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Everyone has a certain prim and proper idea in their head of what a night out at an orchestral performance entails. San Francisco-based collaborative chamber orchestra One Found Sound has been challenging these notions from their outset, bringing their work to unconventional spaces and engaging diverse audiences.
Recently, One Found Sound announced that they will be capping off another successful season with the multi-sensory experience, LUX. The one-of-a-kind event will feature a performance by One Found Sound along with stunning visuals by Symmetry Labs‘ Sugar Cubes. Gala guests will also be treated to tapas-style food by chef Tim Luym, an open bar, and an afterparty hosted by a special guest DJ (TBA).
Ahead of the unique staging of LUX, we sent One Found Sound some interview questions to find out more about who they are and where they’re going. Check out the responses below and be sure to buy your tickets for LUX set to go down at Heron Arts in San Francisco on Saturday, April 29th here.
Hi, One Found Sound! Congrats on approaching the end of another successful season. Can you tell us a little more on who you are and what your mission is?
Thank you! One Found Sound is a collaborative, conductorless, chamber orchestra based in San Francisco. Our concerts are less like a traditional classical music concert and more like a classical music party! We play standing, and without a stage – close enough to the audience that some of them could even read the music right off the first violin stand!
We invite audiences to clap, drink, take a picture, laugh, and be as comfortable as possible. The energy of our audience is the most important part of our shows – the exchange of energy between audience and performers is why we do what we do.
How did the idea for LUX first come about and how did you approach your collaborators?
The idea for the collaboration with Symmetry Labs actually came about a couple of years ago at the end of our second season. We met Alex Green and toyed around with the idea of the Sugar Cubes being a part of our gala that season but it didn’t end up working out. So we put the idea in our back pocket and finally this season we were able to plan it and put it together!
It’s great because I think one of the first locations the Sugar Cubes lived in was actually the venue we’re performing in this time around. And our guest chef actually became a fan after attending one of our chamber shows and we just connected with him afterwards and set things in motion!
Your process for picking pieces to play is fairly democratic. Have you settled on what you’re playing for the gala? And what does that process look like?
Yes! The process for picking repertoire is 100% democratic amongst the musicians of the orchestra. We sent them the theme of the gala and everyone sent in suggestions of music they thought would work well with the group and the theme. Then we compile a grand list and send out an electronic survey to all the musicians. The top pieces are the ones we play!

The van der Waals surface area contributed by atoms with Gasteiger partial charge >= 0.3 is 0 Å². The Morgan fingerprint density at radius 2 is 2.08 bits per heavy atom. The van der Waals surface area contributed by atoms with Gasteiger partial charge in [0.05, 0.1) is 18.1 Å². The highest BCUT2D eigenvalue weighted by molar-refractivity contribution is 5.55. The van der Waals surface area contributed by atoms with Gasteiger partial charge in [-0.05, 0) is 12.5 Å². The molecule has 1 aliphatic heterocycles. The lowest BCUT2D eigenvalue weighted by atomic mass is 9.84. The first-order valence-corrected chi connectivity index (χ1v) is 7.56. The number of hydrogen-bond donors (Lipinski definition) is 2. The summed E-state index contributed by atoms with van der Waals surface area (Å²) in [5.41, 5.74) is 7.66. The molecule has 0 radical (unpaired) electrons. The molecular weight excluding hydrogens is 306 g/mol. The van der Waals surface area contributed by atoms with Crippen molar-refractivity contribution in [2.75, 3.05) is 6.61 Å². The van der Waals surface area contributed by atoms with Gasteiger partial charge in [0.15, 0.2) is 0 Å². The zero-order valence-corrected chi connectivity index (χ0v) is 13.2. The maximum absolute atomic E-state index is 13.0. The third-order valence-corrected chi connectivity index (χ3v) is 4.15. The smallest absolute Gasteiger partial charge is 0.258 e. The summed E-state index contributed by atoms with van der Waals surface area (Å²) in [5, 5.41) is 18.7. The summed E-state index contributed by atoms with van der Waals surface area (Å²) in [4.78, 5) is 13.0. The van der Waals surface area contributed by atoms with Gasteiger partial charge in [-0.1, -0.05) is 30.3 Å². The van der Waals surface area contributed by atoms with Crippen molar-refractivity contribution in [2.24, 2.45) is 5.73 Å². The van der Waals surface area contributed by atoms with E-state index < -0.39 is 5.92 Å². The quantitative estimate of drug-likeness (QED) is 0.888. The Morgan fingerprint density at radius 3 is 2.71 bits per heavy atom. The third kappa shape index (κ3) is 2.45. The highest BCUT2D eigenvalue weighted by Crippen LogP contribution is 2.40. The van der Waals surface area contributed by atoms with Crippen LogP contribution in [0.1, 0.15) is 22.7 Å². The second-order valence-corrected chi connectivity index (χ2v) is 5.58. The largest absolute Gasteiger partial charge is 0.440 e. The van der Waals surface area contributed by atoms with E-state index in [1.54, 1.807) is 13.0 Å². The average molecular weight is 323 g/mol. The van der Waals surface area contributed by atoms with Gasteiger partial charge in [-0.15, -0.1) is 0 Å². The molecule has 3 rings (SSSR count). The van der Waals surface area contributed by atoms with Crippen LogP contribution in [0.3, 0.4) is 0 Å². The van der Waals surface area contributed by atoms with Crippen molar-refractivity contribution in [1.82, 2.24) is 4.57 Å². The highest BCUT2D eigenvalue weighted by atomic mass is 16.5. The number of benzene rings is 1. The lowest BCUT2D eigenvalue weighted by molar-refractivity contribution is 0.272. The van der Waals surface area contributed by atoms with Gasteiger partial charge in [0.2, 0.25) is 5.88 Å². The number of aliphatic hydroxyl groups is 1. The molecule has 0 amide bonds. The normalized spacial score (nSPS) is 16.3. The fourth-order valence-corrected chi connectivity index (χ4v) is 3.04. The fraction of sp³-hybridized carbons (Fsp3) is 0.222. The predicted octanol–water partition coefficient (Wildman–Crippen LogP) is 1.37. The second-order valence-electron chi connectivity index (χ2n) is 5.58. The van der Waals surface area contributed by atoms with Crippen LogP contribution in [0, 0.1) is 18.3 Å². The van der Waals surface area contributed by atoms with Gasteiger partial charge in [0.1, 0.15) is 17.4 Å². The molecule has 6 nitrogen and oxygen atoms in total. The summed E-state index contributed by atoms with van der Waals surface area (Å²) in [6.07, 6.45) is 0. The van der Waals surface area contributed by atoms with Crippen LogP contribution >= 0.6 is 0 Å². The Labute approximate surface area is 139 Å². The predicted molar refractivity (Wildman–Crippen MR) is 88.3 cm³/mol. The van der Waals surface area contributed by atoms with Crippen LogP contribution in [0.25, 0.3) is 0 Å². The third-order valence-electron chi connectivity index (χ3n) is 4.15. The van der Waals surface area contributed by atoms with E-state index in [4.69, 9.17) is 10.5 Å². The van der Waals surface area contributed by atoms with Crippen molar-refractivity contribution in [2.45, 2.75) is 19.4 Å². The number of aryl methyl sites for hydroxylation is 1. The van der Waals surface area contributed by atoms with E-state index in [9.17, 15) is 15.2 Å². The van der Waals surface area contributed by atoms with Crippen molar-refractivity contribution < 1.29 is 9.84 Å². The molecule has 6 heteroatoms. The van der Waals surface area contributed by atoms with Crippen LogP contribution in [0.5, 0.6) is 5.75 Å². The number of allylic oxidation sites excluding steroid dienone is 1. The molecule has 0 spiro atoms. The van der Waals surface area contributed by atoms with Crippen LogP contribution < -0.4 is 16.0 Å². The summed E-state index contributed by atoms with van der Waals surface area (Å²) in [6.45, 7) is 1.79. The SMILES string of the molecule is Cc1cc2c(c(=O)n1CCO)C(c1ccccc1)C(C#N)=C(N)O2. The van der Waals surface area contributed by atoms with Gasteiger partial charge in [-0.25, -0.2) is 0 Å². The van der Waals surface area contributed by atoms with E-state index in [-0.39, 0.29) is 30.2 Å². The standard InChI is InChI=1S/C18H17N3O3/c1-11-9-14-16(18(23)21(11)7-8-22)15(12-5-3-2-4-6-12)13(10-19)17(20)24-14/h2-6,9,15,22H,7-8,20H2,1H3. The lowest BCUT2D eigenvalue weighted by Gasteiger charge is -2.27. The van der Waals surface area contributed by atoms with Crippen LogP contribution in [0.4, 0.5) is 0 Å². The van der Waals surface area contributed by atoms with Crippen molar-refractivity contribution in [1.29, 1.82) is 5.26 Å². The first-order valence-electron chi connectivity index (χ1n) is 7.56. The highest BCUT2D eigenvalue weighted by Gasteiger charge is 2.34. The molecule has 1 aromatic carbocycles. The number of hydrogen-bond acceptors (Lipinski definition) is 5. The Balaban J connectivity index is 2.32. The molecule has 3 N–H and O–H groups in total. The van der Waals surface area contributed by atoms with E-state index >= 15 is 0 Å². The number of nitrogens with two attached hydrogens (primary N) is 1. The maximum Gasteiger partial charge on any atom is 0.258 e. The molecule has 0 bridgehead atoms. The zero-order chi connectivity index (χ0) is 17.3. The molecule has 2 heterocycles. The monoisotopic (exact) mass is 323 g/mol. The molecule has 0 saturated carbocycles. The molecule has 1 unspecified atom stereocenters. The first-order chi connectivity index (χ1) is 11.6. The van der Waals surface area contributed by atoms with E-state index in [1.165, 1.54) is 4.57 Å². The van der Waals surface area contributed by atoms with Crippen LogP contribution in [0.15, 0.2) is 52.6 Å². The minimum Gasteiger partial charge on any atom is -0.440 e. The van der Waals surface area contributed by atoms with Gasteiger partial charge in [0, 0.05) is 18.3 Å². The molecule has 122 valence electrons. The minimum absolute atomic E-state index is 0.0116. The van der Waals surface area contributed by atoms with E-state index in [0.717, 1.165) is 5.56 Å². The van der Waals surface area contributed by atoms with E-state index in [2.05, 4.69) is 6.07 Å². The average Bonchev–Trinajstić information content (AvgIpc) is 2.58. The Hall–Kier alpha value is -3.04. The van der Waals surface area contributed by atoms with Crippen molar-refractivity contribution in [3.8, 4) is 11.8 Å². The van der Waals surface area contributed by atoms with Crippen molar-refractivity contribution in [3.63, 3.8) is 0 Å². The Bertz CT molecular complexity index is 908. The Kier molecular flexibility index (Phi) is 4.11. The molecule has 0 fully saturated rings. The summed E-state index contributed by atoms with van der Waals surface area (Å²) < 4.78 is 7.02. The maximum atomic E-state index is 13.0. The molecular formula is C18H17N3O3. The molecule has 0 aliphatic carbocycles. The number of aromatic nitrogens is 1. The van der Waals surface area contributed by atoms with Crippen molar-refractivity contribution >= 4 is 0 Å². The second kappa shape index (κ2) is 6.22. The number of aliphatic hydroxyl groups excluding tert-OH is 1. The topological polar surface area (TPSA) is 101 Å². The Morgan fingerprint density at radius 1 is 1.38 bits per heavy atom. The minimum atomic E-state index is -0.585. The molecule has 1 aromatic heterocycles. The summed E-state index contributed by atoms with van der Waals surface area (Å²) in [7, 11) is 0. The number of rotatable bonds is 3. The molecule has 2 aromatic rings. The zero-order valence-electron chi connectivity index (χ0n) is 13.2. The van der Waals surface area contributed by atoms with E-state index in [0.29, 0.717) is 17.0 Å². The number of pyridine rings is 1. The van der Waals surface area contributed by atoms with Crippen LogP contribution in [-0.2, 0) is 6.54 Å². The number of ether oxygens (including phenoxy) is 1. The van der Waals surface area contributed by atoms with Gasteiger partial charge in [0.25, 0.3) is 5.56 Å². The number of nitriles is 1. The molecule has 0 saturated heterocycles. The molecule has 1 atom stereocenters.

I think the piece that got the most votes this year was John Adams “Shaker Loops”. It’s a beautiful piece and I think it will have a really great effect with the Cubes. Some other pieces you’ll hear at this year’s event are selections from Haydn, Rossini, Thomas Tallis, Eric Whitacre, and Beethoven. It should be some really great music, especially paired with the Sugar Cubes.
One Found Sound works to reach to audiences that may have never engaged with chamber music before. Ideally, how would you like to continue to grow past this gala?
I think we would like to continue to expand our brand of music making. We have some exciting outreach programs in the works that aim to bring what we do to young people and others who may not have access to classical music.
Do you already or would you like to expand towards performing for younger students in schools?
Yes always! This past season we did a two-week residency with San Francisco State University where we had the opportunity to work with the students there and perform with them on a side by side concert. And as I said before we are working on some exciting educational programs, including some collaborations coming up next season, so be on the lookout for that!
The curatorial elements of LUX are not unlike bigger music festivals you see today. Do you ever think about staging something of that nature down the line?
Yes, we do. I think that’s another way we’d like to see One Found Sound expand. Doing more collaborations with other artists and art forms – and trying to grow our audience as much as possible.
Any new San Francisco-based artists/venues/purveyors of the arts you could turn our readers onto?
I think the main place we advocate for the most is the space where we regularly perform, Heron Arts. It’s primarily an art gallery, and they really have some exciting events and shows going on there all the time.
For example, at the OFS performance in February, there was a giant “cake house” in the middle of the performance area that was part of an installation that was occurring called “Cakeland”. They also do events like block parties and release parties for new technology. They’re great and we definitely recommend them!
Where can we follow you and where can our Bay Area-based readers get tickets for the gala?
Any parting thoughts? Open platform!
We think it’s so important to spread the world of classical music to everyone, and we hope that our concerts can demonstrate that classical music is alive and relevant and fun!
Classical music is not boring or elite – it’s for the people and we are on a mission to prove it. Our concerts are engaging and lively, the community is amazing, and we think most of the people who attend would agree with us.
We hope all your readers will have the opportunity to experience a One Found Sound event some day!